The European Commission on Thursday proposed a set of measures including a state-supported short time work scheme called SURE to help countries and economies in the European Union (EU)that have been suffering owing to the coronavirus outbreak. The state-supported short time work scheme SURE is aimed at helping businesses that are struggling to pay wages and retaining workers and are instead going for layoffs.
The proposed set of measures includes schemes that will give farmers and fishermen easy access to funds. The EU economy has been battered by the coronavirus outbreak with countries like Italy, Spain and Germany suffering the most. With no other option left, companies are going for layoffs, which now are an equally big concern as the coronavirus outbreak.
New measures to help EU economy
European Commission president Ursula von der Leyen in a video address said on Thursday that the idea behind SURE is simple. "If there are no orders and companies run out of work because of a temporary external shock like corona, they should not lay-off their workers. They continue to employ them even if there is less work." The commission also proposed that all 27 EU member countries should adopt a German scheme to help their workers.
Under the scheme, employers are cutting work hours but not jobs. The difference in salaries is paid by the government so that the workers retain their spending power. In order to execute the plan, the commission will initially borrow 100 billion euros on the markets against 25 billion euros in EU governments' guarantees by using its triple-A rating. Following that, the money will be lent at cheaper rates to member states.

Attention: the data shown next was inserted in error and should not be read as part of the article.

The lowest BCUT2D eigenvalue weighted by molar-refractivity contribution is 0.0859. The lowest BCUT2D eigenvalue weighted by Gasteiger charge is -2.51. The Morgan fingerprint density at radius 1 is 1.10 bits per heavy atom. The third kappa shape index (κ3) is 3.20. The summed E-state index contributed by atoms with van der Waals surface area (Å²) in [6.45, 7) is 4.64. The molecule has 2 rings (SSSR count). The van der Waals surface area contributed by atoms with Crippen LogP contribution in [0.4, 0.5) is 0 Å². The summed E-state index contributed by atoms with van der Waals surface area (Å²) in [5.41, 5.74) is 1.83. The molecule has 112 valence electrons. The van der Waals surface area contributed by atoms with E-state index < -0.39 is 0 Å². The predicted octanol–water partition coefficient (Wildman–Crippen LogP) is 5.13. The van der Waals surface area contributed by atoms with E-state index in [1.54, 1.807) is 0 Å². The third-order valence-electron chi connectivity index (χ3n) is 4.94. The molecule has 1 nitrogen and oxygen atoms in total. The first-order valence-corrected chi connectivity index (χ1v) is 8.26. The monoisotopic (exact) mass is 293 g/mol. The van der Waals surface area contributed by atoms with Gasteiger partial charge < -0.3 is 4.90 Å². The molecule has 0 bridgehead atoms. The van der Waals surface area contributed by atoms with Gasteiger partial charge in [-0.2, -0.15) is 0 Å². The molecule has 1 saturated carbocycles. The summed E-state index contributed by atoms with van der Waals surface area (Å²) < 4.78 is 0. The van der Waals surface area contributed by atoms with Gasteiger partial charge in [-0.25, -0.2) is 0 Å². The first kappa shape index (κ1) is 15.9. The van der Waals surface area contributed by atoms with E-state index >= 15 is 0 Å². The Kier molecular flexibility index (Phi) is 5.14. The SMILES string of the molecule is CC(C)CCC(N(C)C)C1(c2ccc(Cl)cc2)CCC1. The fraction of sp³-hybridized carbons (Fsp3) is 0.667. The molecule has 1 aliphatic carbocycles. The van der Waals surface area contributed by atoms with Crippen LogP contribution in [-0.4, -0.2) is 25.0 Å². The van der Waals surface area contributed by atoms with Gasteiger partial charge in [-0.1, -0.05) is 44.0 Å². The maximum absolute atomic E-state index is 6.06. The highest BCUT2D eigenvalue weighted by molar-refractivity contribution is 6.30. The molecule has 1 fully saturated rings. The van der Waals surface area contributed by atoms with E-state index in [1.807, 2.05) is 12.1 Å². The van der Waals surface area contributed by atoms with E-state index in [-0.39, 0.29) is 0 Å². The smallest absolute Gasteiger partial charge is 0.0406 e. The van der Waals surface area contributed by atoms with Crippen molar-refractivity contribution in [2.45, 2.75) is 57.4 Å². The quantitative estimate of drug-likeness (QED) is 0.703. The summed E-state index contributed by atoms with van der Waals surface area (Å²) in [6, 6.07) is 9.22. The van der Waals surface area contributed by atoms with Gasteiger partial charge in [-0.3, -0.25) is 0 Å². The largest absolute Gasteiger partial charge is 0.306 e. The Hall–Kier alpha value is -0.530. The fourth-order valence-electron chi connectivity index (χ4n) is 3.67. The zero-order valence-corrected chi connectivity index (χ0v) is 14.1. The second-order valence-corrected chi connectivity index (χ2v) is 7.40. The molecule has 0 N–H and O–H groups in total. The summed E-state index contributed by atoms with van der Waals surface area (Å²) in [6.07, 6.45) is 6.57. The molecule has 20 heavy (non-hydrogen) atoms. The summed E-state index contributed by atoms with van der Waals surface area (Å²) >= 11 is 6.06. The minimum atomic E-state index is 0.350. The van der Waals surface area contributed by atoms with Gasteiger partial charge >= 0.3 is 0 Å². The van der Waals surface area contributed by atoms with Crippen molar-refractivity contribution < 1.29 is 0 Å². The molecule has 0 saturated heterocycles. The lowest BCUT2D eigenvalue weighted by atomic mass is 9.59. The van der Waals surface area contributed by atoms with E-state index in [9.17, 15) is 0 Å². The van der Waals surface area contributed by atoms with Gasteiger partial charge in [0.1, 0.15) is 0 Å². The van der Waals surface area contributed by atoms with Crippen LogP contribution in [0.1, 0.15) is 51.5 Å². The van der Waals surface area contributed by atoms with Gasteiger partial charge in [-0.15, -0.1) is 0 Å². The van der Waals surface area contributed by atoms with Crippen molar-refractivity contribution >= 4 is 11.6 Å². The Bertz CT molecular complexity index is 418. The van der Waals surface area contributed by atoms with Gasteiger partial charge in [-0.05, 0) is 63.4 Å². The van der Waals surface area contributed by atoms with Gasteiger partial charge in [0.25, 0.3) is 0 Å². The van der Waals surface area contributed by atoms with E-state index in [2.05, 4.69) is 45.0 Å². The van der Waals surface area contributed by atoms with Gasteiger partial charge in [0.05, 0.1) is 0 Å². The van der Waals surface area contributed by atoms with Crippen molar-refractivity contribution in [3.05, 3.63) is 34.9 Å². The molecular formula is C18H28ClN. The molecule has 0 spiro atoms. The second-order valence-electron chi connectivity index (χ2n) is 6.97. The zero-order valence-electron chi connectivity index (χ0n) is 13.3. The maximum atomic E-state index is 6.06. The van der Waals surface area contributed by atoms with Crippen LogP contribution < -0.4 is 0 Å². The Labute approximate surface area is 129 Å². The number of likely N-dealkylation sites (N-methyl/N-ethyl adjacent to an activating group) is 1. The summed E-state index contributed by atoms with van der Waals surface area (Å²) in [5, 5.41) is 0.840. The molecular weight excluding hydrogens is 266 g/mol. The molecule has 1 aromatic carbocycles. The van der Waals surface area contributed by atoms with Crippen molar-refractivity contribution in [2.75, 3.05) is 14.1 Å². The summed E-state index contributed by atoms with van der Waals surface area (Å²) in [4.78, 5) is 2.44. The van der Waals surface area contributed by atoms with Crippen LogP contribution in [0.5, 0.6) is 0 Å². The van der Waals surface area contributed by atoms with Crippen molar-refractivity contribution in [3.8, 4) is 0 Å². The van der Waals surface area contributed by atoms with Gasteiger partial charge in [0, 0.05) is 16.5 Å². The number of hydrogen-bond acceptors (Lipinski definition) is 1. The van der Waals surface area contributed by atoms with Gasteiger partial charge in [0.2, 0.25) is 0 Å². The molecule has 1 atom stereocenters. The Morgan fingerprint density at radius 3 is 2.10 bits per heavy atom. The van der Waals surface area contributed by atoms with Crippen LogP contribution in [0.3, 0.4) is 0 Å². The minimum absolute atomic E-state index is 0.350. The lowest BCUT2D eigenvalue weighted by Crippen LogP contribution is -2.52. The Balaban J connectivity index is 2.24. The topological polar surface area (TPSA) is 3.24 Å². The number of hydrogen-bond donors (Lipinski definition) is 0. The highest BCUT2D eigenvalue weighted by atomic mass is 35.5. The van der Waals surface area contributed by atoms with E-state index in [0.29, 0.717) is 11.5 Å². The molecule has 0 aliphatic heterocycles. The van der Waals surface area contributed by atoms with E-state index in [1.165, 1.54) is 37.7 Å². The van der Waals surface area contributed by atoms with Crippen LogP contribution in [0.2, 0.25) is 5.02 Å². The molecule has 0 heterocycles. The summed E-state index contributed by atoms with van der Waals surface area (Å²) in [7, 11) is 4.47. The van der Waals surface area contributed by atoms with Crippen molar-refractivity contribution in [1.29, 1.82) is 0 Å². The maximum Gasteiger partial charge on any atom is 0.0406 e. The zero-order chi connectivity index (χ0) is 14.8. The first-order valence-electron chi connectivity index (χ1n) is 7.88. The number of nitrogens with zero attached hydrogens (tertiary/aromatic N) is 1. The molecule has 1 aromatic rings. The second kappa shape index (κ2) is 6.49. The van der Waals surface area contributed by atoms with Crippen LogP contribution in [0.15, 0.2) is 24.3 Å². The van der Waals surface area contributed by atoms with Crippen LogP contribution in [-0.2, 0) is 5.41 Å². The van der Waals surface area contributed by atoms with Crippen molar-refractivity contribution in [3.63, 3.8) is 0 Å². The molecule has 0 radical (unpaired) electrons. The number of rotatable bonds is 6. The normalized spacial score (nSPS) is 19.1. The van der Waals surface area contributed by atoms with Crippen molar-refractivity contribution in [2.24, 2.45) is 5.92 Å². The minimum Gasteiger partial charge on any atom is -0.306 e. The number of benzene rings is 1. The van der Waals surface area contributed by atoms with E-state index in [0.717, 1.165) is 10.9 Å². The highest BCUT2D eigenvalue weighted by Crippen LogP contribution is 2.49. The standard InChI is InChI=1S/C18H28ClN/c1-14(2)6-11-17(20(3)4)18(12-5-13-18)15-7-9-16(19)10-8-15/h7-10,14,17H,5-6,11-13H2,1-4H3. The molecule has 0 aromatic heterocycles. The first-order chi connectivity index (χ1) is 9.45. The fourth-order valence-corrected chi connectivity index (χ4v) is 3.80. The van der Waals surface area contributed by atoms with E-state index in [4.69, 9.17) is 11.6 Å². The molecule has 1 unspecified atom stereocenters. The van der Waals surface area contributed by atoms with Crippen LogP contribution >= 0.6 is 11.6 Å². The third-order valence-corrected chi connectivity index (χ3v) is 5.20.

If a government asks for loan to pay wage subsidies, the commission will then verify how much that particular member country was spending on scheme, following which it will decide the terms of the loan. Von der Leyen also said that the idea is to prevent as many job losses as possible. The scheme is particularly aimed at countries like Italy and Spain. The coronavirus outbreak has so far hurt Italy and Spain the most in Europe.
Fishermen, Framers to benefit
The new set of schemes will also help farmers and fishermen under the EU's Common Agriculture Policy. An increase in cash advances along with more time to apply for support has been proposed by the commission. Per the new set of measures, all fishermen under the European Maritime & Fisheries Fund will be given 75% compensation for temporary loss of work. The rest will be met by the respective governments.
Similar schemes will also include smaller businesses and salmon farms. Also, the commission came up with a proposal of waiving all kinds of national co-financing that is generally required when countries receive money from the EU for constructing infrastructure projects such as roads and bridges, making the projects fully paid for by the bloc. However, the proposed measures need to be passed by the European Parliament and approved by EU member states. Once done, it will be applicable retroactively from February 1 and will be available till December 31.